Posts Tagged ‘executions’

A senseless activity

February 13, 2011

During the early hours of Wednesday, February 9, 2011, just after mid-night, Martin Link was executed by the State of Missouri. Why? No reason other than he committed one of the few murders which result in a death sentence in Missouri – about 1 percent.

An individual taking revenge on a person who murdered a loved one is an illegal activity. The state taking revenge on that murderer is a senseless activity, completely absent any meaning. Killing someone who is defenseless and poses no threat to society defies explanation.

There are more than 40 men on death row in Missouri. (I invite you to name two.) These are men the state can’t wait to execute. But to what end? Who knows their names or what crime they are guilty of committing?

Mr. Link’s crime needed to be spelled out in several newspaper articles and TV reports over the weeks prior to his execution.  If he was such a menace to the life and welfare of any of our fellow citizens, you’d think his presence among us would have been top of mind everyday for the past 20 years.

To be sure, his crime was most distasteful, violent, and devoid of any public sympathy. I’ll let the reader Google his name for the details. During my 2-1/2 years of visiting him on a regular basis, I was unaware of his crime. Seldom am I aware of the crimes of any of the men I minister to in solitary confinement.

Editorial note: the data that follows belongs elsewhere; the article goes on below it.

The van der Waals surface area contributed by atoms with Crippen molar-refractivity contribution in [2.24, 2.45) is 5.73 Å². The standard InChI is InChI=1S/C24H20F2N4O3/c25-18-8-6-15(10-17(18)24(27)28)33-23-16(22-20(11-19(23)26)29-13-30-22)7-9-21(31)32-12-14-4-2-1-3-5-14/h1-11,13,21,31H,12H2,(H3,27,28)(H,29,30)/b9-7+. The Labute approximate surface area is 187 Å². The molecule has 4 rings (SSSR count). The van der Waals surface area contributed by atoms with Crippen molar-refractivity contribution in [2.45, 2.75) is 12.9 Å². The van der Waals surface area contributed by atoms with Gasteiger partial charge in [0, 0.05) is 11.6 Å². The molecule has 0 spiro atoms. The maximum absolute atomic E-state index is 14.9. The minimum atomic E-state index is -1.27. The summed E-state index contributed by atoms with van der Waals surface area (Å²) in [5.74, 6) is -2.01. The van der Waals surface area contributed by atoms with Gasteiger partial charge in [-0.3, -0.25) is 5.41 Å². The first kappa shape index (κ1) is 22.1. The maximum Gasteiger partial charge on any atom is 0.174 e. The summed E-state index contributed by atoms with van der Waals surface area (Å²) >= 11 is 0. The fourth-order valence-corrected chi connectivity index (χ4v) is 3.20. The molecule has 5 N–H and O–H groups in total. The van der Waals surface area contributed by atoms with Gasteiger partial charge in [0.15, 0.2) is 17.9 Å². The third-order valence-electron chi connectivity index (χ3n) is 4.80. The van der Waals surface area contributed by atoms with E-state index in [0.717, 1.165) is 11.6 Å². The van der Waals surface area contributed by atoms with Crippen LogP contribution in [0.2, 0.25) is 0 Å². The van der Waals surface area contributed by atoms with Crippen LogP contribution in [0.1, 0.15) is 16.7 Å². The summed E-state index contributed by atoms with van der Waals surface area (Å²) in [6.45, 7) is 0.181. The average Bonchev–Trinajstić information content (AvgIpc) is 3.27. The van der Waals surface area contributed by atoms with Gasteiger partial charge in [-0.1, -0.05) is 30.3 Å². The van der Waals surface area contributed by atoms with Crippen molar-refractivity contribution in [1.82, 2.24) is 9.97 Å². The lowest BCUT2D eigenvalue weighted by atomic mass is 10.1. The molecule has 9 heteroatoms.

I intentionally choose to not research offenders’ crimes. No matter how hard I try, it is difficult to avoid being judgmental. Meeting them where they are and as they are is what I’m called to do as a volunteer chaplain in two of Missouri’s maximum security prisons.

Getting to know Marty Link was a privilege for me, and to have him as a companion on a small segment of my faith journey. My comments at his prayer service prior to his burial on Friday, February 11 are linked here.

Let us all pray for wisdom and maturity among our elected officials so that an end to capital punishment can be achieved in our states and nation. We are becoming more and more alone in the world in our inability to forgive and open the door to redemption. Denying access to repentance and a life of meaning, even in prison, doesn’t reflect what this country stands for.

A 21st Century Prophecy

February 8, 2011

(This morning I spent time with an offender who is in a holding cell awaiting execution just after midnight tonight. As I sit here this evening, I’m reminded of what I was doing nearly 10 years ago at the end of my first year as a volunteer chaplain at a maximum security prison.)

During the fall of 2001, two events converged: I was taking a course called “The Prophets,” and I was asked by an offender to be a pastoral witness at his execution.

So, I chose the topic of capital punishment and reflected upon what a modern-day prophet might have to say on the topic.

In my paper I included A 21st Century Prophecy which I wrote in the morning before I drove down to the prison on the eve of his execution.

“It’s a deal!”

February 1, 2011

First the freezing rain, then the freezing drizzle, and soon the snow accompanied by high winds will arrive. Anywhere from 7 to 20 inches are expected, a major storm for this part of the country.

My first trek to the driveway was to push around a few inches of ice crystals. The consistency was that of sugar. Better to keep up with it from time to time rather than wait for the storm to pass.